Q. How do I look after my worms during hot weather?

A. Your worms are living creatures, treat them as you would your family pets.

There are some simple steps you can take to ensure your worms can cope with the summer heat & continue to work for you recycling that waste & producing the good stuff for your garden.

  1. Location.

Make sure your worm farm is located in the coolest possible spot.

Don’t allow any sun to shine on it at all. Even morning sun for a short amount of time can be very hot. Worm farms made from black plastic can heat up extremely quickly.

Also be mindful that hot air blowing around the worm farm can also heat it.

  1. Limit feeding.

As food waste generates heat as it’s breaking down, be very careful not to have a build-up of uneaten waste. On the hot days, we also recommend reducing the amount you normally feed. Even not putting in any food is fine. Don’t worry the worms will not starve.

  1. Keep them cool.

Have ready in the freezer a collection of ice packs. Solid ice blocks, as large as possible are best. Ice cubes are too small & defrost too quickly. You can use frozen 600ml water or cooldrink bottles, esky cool bricks, ice packs or takeaway containers full of ice. Keep the ice in their containers & place under the blanket in the worm farm.

On hot days, place a couple of ice packs in the worm farm first thing in the morning & swap them over as they defrost throughout the day.

Even if you are not sure if it’s going to get very hot that day, it won’t do any harm putting the ice packs in. Think of it as a good insurance policy to safe guard your worms.

The aim is to create a COOL environment inside the worm farm.

  1. Water.

Make sure the blanket & their bedding is moist at all times. But do be careful when watering, if the bedding has already got warm/hot then it will heat the water & potentially boil your worms.

If the bedding has already got hot, put in the ice packs rather than watering. Remember you want to create COOL.

  1. Prop the lid open.

By leaving the lid slightly ajar or propped open creates air flow & allows any hot air to escape.

  1. Put them in the garden.

If you are struggling with finding a good location or keeping them cool, you can place the trays of the worm farm with the worms out into the garden. Place them in a reticulated area, so they are getting watered. You can continue to feed the worms in the trays as per usual. If it gets too hot, the worms can move down into the soil where it is cool. They will come back up to feed when it’s suitable.

When the weather is cooler, you can collect the trays along with the worms & reassemble it.

Q. What should I do before going away?

A. If you are going away for a short length of time, just make sure the worm farm is in a cool place & has been watered well. Do not add extra food to the worm farm. If you wish to add some extra moist shredded paper that will be fine, but not food scraps. The worms can go quite some time without food, but you must make sure they will be cool & moist.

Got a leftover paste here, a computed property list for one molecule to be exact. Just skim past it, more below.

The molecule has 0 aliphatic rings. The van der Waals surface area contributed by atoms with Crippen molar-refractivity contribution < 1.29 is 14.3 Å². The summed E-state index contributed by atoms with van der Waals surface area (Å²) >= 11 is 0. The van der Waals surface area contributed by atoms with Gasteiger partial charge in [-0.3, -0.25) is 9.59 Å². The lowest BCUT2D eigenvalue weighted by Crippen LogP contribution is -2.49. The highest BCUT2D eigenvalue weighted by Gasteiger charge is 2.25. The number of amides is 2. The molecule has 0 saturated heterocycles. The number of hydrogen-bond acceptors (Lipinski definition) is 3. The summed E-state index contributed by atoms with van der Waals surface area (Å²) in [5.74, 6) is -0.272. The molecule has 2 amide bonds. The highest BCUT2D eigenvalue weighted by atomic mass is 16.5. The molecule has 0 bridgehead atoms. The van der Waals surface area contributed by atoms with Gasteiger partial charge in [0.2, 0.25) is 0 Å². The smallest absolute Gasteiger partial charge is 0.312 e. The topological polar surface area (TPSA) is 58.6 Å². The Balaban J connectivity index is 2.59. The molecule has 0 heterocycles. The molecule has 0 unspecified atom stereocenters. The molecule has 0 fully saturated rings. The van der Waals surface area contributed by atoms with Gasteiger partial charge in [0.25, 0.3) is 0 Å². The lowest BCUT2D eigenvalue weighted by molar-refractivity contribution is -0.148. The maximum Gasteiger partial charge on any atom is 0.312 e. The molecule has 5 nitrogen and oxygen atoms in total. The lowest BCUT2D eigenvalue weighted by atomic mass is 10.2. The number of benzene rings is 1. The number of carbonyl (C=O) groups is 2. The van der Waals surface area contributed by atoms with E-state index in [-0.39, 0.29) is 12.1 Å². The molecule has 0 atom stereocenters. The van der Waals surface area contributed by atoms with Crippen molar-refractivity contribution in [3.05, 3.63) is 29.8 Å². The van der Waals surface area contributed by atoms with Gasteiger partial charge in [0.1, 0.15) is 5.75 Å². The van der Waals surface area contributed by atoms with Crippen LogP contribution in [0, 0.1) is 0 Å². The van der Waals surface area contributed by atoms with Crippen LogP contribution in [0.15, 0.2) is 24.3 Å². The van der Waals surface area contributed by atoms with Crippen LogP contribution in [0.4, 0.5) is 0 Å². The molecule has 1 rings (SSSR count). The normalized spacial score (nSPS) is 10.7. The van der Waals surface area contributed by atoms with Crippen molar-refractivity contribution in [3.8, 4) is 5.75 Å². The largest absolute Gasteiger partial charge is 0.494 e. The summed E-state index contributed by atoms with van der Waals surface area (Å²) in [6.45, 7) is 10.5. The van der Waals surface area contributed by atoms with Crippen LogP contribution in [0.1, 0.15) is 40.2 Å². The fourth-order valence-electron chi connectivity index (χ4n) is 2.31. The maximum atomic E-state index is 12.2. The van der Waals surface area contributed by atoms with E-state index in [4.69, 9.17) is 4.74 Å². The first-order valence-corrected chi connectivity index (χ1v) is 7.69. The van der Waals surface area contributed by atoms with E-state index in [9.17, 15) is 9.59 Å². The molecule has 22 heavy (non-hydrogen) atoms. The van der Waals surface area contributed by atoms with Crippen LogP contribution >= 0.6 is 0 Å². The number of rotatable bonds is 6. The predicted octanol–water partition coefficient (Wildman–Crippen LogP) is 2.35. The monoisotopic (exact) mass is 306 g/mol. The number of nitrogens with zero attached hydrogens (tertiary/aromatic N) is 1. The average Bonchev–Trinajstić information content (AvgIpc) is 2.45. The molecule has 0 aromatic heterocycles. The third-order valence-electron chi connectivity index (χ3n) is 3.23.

If you are going away for an extended time, or during the height of summer, then it would be best to put the worms in a nice place in your garden. If you have a tiered worm farm, place each tray singularly, side by side, on the soil, in a reticulated area of the garden.

Place a bag (or two, or three, depending on how long you are going away) of sheep or horse manure on the soil around the trays. Use a large piece of carpet, or similar, to cover over the trays. This will be kept moist by the reticulation. When you come home, start feeding in the trays to encourage the worms back in (you may need to wait for them to finish the manures first before they head home).

Q. There are red mites in my worm farm. Will they harm the worms?

A. The red mites are not a problem. They will not harm the worms, and they will also help to break down the food. Red mites tend to come & go, appearing when particular types of food are used, like yeast products. If you want to get rid of them, try sprinkling on some dolomite (garden lime).

Q. Worms are on the inside walls and lid of my farm. Are they trying to escape?

A. Often, the worms just wander about because they can. It’s dark and moist and it’s in their nature to move about; it’s not at all uncommon to see a few worms on the inside walls or lid of your worm farm. They may also gather in masses around some food that they really like.

However, when worms are clumping together in corners & around edges of the worm farm, this indicates that there is something wrong with the bedding they’re in; i.e. too hot, too wet, too dry, too acidic, etc. They aren't happy with the bedding and are doing their utmost to get away from it. This requires your immediate attention to determine what the problem is & rectify it.

Q. I have had my farm operating for a while now, but it seems to be taking a long time to fill up with Castings?

A. It is very important to add plenty of shredded paper on a regular basis for the following reasons:

• It helps to aerate the bedding.

• It creates more surface area for bacteria to colonise.

• Worms need 4 times more Carbon (paper, cardboard etc) than Nitrogen (food scraps/green waste).

• As food scraps are mostly liquid, the paper adds bulk for the worms to process.

Q. How do I keep ants out of my worm farm?

A. Stand the worm farm legs in containers of water & add a few drops of Methylated Spirits or Kerosene. To prevent attracting ants in the first place, make sure you bury food scraps completely in the bedding & do not overfeed.